Like Plame Wilson, Watts strikes a balance between work and motherhood. Since 2005, Watts has been in a relationship with fellow actor Liev Schreiber, and the two had their first child – a son, Alexander “Sasha” Pete, in 2007, and their second son, Samuel “Sammy” Kai, in 2008.
MMM attended the press conference for the film Fair Game, where the talented Naomi Watts chatted about embodying Valerie Plame Wilson, her post-baby boot camp, and how she balances work and family.
MANHATTAN MOVIE MAGAZINE: Naomi, obviously you getting into the skin of someone that is alive, available, how much do you take advantage of that or not take advantage of that, and then how much do you concern yourself or worry in the process of them seeing it?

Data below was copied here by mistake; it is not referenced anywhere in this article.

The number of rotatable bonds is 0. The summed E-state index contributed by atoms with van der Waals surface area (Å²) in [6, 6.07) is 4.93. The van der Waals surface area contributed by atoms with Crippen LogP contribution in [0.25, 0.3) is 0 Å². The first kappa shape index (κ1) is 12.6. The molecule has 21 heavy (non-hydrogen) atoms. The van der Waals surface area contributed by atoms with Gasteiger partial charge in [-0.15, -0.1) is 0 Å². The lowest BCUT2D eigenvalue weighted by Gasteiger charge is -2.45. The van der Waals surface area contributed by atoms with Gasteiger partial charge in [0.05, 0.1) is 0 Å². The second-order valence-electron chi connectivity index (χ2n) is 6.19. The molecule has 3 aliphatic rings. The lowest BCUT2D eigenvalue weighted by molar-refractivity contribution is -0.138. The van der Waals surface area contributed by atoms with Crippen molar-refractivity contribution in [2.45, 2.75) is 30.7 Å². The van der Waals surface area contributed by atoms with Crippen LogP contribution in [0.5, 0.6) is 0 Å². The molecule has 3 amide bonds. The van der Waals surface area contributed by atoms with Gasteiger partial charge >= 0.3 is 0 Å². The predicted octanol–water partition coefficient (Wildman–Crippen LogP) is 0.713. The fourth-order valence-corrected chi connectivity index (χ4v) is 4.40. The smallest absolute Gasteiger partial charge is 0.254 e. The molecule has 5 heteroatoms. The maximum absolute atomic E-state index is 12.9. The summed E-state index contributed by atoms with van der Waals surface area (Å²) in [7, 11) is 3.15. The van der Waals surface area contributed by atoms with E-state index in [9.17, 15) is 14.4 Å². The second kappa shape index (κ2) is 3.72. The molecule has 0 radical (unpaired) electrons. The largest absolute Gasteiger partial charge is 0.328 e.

NAOMI WATTS: I think when you play someone who is a true, living person it definitely ups the ante and the pressure is tenfold. Everyone in America is familiar with this story, so I felt an extra amount of pressure that I wanted to tell it as truthfully as I could. And the fact that Valerie was not only alive but very involved closely, she was acting as one of our CIA consultants, she was on the set frequently as the BS barometer and saying, “This is how this scene would work,” or “We wouldn’t have those signs there,” or “You wouldn’t address someone like that.” She was very hands-on. It’s not every day as an actor that you get to meet a person like this. She’s someone who’s truly impressive to me so I was nervous. It felt like a big undertaking, and because of her injustice, because of that level of betrayal, it was deeply important for me to somehow serve her story in the best possible way. Our relationship was formed in a very quick and small amount of time. Basically, I had a baby on December 13, I read the script on December 28, and we were filming in February. We did like a little mini-shoot to catch the end of winter in February. So it was so little time, and so many facts. Obviously, we knew the story, but it was told through the media in a fragmented way. It was about piecemealing it together and then sort of letting go of the facts and concentrating on the character and really learning her story. Who was this woman and how did she deal with this betrayal? How did her marriage, her family function; how did her lifestyle change; who did she become? It would be so easy to assume that any of us would either avoid the fight altogether or come undone, and she did neither. And then with Sean, he actually went to Santa Fe and stayed with them for a couple of days. I couldn’t do that; I was nursing a child.